Saturday February 23, 2013
Ray Cheong reminds us that dreams keep our hopes alive
By ALEXANDRA WONG
Musician Ray Cheong reminds us that dreams keep our hopes alive.
It so happened the first time I met him, we were both on the brink of a new life. I was in my third month as a freelance writer, and shopping for a “proper” camera to replace my old faithful 2MB Fuji.
As I was drooling over the shiny new models at the camera fair, a young boy with the biggest smile I’d ever seen addressed me.
Salesgirls will tell you I have a heart of stone. But there was something about Ray. He had a natural charisma that rooted me to the spot for at least 20 minutes as he made his sales pitch. But in the end, RM1,500 was just too much for a budding freelancer.
I felt really bad for Ray who had so spent so much time, not just trying to cop a sale, but educating me about cameras in general. On impulse, I did something totally out of character. I walked up to Ray’s supervisor and tapped him on the shoulder.
“I’m still deciding whether to buy your camera, but I just wanted to tell you that this young man here did an outstanding job,” I nodded at Ray. “I think he’ll have a great future in sales.”
Ray’s face could only be described as gobsmacked. As I was walking to the entrance, I heard footsteps behind me. Ray thanked me profusely and we exchanged emails.
He had a lot to write when I told him I gave up my day job to pursue my dream as a writer.
“I don’t care if you’re not buying the camera from me. I’m proud to know a talented person like you. Maybe your time hasn’t come yet but that doesn’t mean you should wait. NEVER wait ... Fate is a motivator but it could also be the total opposite. Time waits for no man. You’ve got the vibe to write, so don’t stop. Spread your words to others. I wanna see your name in books ... magazines ... everywhere ... I won’t wish you any luck coz luck is random. I wish you all the best!”
His earnest words touched me. I had every intention of keeping in touch, but life happens, and we never spoke again until half a year later. “Please vote me for Digi celebriteen!” came his sms.
“What’s that all about?” I asked.
I’ll be damned. My young friend had qualified for the finals of a nationwide talent search. Two nights later, an sms at 2.11am woke me up. There were only two words: “I won!” I went back to sleep with a smile on my face.
That would be the last time we communicated until an open mic session at the new indie venue Merdekarya. Ray was selectted to perform with five other musicians. It would be the first time I get to see him as an adult.
When he enters, shock ripples through me. His face looks preternaturally dewy, and an earring in the left ear hints at youthful rebellion, but make no mistake, this is no kid. The baby fat has melted off; in its place, a lean, experience-chiselled man. For some reason, Nicholas Tse comes to mind.
Any residual suspicions of childish naivete are wiped out when he shares his adult-making experiences. He talks of balancing freelancing gigs with pro bono efforts to keep body and soul together. He tells me how he bought himself a ticket to London with his hard-saved money with just one gig in hand. Then, upon arrival, went round knocking door to door until he ended up performing over 100 songs, which eventually landed him an opening for Pixie Lott.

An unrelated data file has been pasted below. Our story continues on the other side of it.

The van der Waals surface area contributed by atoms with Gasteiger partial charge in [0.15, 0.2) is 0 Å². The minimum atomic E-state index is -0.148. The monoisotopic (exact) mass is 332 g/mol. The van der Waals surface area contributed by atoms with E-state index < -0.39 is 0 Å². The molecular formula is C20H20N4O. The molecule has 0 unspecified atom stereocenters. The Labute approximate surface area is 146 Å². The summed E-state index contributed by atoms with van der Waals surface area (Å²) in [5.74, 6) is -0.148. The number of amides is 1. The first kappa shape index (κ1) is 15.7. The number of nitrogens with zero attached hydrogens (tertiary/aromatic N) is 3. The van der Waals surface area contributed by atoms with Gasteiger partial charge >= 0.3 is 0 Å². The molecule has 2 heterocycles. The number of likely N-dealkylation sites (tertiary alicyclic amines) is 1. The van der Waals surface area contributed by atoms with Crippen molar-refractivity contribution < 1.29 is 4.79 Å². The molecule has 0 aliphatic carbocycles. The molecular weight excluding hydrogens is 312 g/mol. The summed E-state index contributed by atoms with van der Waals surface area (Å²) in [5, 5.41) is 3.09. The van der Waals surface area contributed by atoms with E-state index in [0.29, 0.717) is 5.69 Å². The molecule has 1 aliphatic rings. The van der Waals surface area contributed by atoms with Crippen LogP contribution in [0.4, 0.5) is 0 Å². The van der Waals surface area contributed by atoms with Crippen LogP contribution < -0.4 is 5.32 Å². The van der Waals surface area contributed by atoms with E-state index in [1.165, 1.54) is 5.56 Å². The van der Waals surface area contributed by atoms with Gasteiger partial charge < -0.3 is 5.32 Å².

“How are your parents coming to terms with your career?” I ask quietly.
“They are slowly coming round.”
“Have they ever seen you play?”
There’s just a brief pause before he strikes off his fingers. “Yes. They have seen me ... one, two ... three times.”
He actually remembers how many? An overwhelming impulse to hug him seizes me. So much of what he’s told reminds me of my own life – the hard struggle to gain the acceptance, then approval, of my loved ones for the unconventional path I’d chosen.
Then, Brian, the host, calls his name. I trail after Ray back into the room. Fleetingly, I wonder whether he really has the talent to make it big, or whether his parents have grounds to doubt his potential?
As he sits down with his guitar, my stomach flutters nervously. By golly, I really really want him to be good. For the next 20 minutes, he proves that he’s more than just good.
His fingers run up and down the guitar like lightning. I know for a fact that very few guitarists in Malaysia have mastered the slapping-tapping and percussive technique. Ray not only makes it look natural, but easy – an accomplishment more admirable when you learn that he taught himself how to play the guitar.
It’s his next performance with the ukulele that gives me a clue to the ingredient more important than raw talent for driving him this far – unrelenting perseverance. Ray took two weeks to learn it from scratch, just in time to perform it for the show! Being musically trained myself, I know how hard it is to achieve that level in such a short time.
Watching him enthrall the crowds with his virtuoso performance, mixed emotions course through me. Awe. Shock. Something like maternal pride. Then comes the involuntary thought. If he could do it, so could I. Pretty ironic coming from an older person, but that’s the most honest way of describing how I feel. At 27, he’s doing ok. Not quite superstar, but definitely well enough not to give up.
On the way back, I open up one of his albums that I bought at the show. What I read makes me smile: he signed it, “Music = Life” Some things never change.
Alexandra Wong (www.bunnysprints.com) believes dreaming keeps you alive. You can follow Ray’s trails on http://www.youtube.com/stingeray" target="_blank">www.youtube.com/stingeray and www.facebook.com/raycheongmusic.